and incorporated within the learning environment. In this model,

teachers are guided by what is best for the students when helping them

to learn or make decisions.

The concept of student-centered learning is derived from

several models. It first evolves out of the constructivist learning theory

which asserts that knowledge is constructed uniquely and individually

in multiple ways (Vygotsky, 1978, cited in Bush & Saye, 2000). It also

derives from the experiential model in which teaching is seen as

transformation of existing knowledge (Kohonen, 1992) and the active

learning model which suggests that all learning activities involve some

kind of experience or some kind of dialog such as dialog with self and

dialog with others (Fink, 2002).SLLT 2003 page 61

What Are the Characteristics of Student-Centered Learning?

On the basis of the models from which it derives, studentcenteredness entails these characteristics:

• The focus is on active learning, using an integrated approach to

connect new learning to prior learning, stimulating interest and

relevance, providing student  choice and control, adapting to

individual developmental differences, and providing a caring

and supportive learning environment (Bansberg, 2003).

• Knowledge is constructed through authentic learning. It is

learnt in a real context or the context in which it was first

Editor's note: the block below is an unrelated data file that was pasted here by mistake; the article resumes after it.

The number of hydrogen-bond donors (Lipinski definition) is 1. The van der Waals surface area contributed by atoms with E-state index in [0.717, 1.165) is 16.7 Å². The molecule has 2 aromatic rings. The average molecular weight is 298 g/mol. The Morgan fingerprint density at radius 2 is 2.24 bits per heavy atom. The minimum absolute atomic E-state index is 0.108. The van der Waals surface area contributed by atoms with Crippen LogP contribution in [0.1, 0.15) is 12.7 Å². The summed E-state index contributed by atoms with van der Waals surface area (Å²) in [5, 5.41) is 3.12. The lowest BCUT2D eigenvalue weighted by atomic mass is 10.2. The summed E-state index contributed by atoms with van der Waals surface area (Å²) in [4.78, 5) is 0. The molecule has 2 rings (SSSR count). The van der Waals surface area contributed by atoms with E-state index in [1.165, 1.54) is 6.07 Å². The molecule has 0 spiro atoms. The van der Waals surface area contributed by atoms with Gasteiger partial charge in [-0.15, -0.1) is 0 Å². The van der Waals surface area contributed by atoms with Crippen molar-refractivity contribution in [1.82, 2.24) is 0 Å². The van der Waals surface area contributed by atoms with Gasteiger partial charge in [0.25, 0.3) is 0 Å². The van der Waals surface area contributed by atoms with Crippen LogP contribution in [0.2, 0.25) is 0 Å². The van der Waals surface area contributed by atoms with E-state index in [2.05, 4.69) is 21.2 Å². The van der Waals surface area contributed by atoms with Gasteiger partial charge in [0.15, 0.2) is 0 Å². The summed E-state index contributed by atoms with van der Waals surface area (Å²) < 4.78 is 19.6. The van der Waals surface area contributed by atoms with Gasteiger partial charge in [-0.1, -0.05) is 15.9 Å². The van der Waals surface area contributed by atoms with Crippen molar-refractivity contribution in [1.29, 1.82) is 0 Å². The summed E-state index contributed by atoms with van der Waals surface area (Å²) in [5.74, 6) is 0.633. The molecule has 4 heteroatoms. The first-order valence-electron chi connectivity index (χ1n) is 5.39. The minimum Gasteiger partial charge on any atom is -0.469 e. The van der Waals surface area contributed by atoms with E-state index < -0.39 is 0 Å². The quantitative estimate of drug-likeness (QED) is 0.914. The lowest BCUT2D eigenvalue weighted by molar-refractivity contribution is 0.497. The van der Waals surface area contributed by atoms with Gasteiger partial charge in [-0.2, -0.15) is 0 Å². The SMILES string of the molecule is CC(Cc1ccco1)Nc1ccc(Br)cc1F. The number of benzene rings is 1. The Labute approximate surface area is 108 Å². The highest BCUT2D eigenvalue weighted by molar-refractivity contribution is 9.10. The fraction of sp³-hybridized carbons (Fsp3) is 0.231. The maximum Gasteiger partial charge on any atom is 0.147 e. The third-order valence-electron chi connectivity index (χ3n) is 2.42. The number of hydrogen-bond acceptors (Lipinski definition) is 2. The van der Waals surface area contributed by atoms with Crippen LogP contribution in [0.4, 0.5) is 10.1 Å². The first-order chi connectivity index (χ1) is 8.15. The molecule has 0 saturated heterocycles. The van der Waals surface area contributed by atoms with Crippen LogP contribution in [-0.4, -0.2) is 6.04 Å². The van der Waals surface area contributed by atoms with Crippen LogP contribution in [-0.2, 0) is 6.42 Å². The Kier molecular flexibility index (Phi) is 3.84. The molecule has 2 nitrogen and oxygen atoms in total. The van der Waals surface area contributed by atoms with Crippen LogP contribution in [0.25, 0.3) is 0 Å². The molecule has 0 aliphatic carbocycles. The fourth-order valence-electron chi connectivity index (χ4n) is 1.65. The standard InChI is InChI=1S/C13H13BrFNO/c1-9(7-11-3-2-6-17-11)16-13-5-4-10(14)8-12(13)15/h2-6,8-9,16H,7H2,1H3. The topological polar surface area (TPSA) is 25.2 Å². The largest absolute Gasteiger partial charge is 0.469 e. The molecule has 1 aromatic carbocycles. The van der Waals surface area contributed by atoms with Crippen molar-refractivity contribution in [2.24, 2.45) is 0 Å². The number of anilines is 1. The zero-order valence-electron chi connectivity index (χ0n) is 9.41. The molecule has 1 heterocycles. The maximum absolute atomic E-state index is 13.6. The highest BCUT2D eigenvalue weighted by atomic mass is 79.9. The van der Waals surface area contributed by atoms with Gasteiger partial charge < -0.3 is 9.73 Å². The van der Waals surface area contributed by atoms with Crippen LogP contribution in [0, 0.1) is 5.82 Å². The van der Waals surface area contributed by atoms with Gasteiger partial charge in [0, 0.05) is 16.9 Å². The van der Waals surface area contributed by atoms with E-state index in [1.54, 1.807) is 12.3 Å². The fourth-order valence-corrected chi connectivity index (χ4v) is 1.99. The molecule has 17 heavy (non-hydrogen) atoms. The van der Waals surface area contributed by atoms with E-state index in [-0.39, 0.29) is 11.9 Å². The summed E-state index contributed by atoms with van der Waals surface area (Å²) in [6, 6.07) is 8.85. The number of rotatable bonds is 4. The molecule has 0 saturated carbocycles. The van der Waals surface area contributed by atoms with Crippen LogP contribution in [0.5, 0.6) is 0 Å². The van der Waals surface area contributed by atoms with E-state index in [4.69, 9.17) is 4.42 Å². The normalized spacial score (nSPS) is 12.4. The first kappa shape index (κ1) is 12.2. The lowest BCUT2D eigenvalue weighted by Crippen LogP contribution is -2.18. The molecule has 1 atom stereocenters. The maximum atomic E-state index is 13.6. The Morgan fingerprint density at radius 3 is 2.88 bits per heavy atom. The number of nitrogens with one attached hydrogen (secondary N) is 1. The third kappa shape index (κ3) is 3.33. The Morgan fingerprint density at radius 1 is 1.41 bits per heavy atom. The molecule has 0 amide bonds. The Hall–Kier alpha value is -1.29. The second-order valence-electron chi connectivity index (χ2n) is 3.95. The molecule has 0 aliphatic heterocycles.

generated. In other words, it links school learning experiences

to real world situations.

• Students are active participants in the learning process rather

than passive recipients. They have opportunities and increased

responsibilities to identify and self-direct their own learning

needs, locate learning resources, and construct their own

knowledge based on those needs.

• Class activities and project work are arranged differently to

allow learners a variety of choices to select according to the

needs of each student. This results from the notion that students

have different capabilities and  preferences for learning modes

and strategies.

• A learning environment, where learning may take place

anywhere, at any time, in many forms and by diverse means, is

created. Such a learning environment enables students to be

responsible for and involved in their education. As such,

students are provided with  substantive out-of-classroom

activities that increase students’ learning in a number of


• Students are motivated more intrinsically (self-motivation) than

extrinsically (external motivation). Simply put, students are

motivated from within not from without. For example, they

type a written assignment because they take pride in their work

not because they want people to admire or approve of 62 SLLT 2003

Why Switch to this New Model?

What Is the Problem with the Traditional Method?

To answer these questions, we need to look back to analyze the

nature of the traditional teacher-centered approach, and its outcome on

learners to see why a student-centered approach should be promoted as

an alternative.

The teacher-centered approach, influenced by the transmission

model,  affirms that knowledge is something that can be transmitted

from teachers to students, like a two-dimensional learning of teacher to

student instruction.  In a classroom, a teacher is the person in authority

whose job is to impart knowledge and skills, evaluate and correct the

learners’ performance according to the criteria he/she has set. The

students are relatively passive recipients of knowledge, and expect the

teacher to be totally in charge of their learning. As such, the typical